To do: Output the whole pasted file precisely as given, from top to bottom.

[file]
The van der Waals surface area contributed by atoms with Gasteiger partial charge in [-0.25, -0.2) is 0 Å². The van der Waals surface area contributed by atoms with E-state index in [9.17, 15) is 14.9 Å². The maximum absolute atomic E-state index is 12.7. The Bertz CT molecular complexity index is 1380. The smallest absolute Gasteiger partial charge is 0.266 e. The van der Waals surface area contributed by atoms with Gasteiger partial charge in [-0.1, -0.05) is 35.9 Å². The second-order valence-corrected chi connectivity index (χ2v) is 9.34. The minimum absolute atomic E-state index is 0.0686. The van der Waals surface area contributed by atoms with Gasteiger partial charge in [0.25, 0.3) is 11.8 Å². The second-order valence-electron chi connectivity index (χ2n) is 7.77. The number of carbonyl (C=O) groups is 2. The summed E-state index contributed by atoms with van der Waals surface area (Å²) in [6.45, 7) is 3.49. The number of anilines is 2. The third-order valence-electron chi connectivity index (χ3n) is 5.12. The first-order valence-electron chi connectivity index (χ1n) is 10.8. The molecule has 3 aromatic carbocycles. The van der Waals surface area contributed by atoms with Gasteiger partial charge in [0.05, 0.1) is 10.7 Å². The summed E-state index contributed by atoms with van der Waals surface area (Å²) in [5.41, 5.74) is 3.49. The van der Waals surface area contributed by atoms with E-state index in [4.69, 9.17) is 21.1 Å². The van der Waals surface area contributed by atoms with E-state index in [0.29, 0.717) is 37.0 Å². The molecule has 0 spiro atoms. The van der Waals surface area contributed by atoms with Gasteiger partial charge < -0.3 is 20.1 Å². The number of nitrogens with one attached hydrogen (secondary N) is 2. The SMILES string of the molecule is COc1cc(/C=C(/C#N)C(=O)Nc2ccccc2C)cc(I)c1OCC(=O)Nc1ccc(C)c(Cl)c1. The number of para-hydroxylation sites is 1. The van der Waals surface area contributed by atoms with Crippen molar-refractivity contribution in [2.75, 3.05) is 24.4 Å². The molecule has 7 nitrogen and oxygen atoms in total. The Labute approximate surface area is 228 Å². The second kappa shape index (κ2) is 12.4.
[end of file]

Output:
The van der Waals surface area contributed by atoms with Gasteiger partial charge in [-0.25, -0.2) is 0 Å². The van der Waals surface area contributed by atoms with E-state index in [9.17, 15) is 14.9 Å². The maximum absolute atomic E-state index is 12.7. The Bertz CT molecular complexity index is 1380. The smallest absolute Gasteiger partial charge is 0.266 e. The van der Waals surface area contributed by atoms with Gasteiger partial charge in [-0.1, -0.05) is 35.9 Å². The second-order valence-corrected chi connectivity index (χ2v) is 9.34. The minimum absolute atomic E-state index is 0.0686. The van der Waals surface area contributed by atoms with Gasteiger partial charge in [0.25, 0.3) is 11.8 Å². The second-order valence-electron chi connectivity index (χ2n) is 7.77. The number of carbonyl (C=O) groups is 2. The summed E-state index contributed by atoms with van der Waals surface area (Å²) in [6.45, 7) is 3.49. The number of anilines is 2. The third-order valence-electron chi connectivity index (χ3n) is 5.12. The first-order valence-electron chi connectivity index (χ1n) is 10.8. The molecule has 3 aromatic carbocycles. The van der Waals surface area contributed by atoms with Gasteiger partial charge in [0.05, 0.1) is 10.7 Å². The summed E-state index contributed by atoms with van der Waals surface area (Å²) in [5.41, 5.74) is 3.49. The van der Waals surface area contributed by atoms with E-state index in [4.69, 9.17) is 21.1 Å². The van der Waals surface area contributed by atoms with E-state index in [0.29, 0.717) is 37.0 Å². The molecule has 0 spiro atoms. The van der Waals surface area contributed by atoms with Gasteiger partial charge < -0.3 is 20.1 Å². The number of nitrogens with one attached hydrogen (secondary N) is 2. The SMILES string of the molecule is COc1cc(/C=C(/C#N)C(=O)Nc2ccccc2C)cc(I)c1OCC(=O)Nc1ccc(C)c(Cl)c1. The number of para-hydroxylation sites is 1. The van der Waals surface area contributed by atoms with Crippen molar-refractivity contribution in [2.75, 3.05) is 24.4 Å². The molecule has 7 nitrogen and oxygen atoms in total. The Labute approximate surface area is 228 Å². The second kappa shape index (κ2) is 12.4.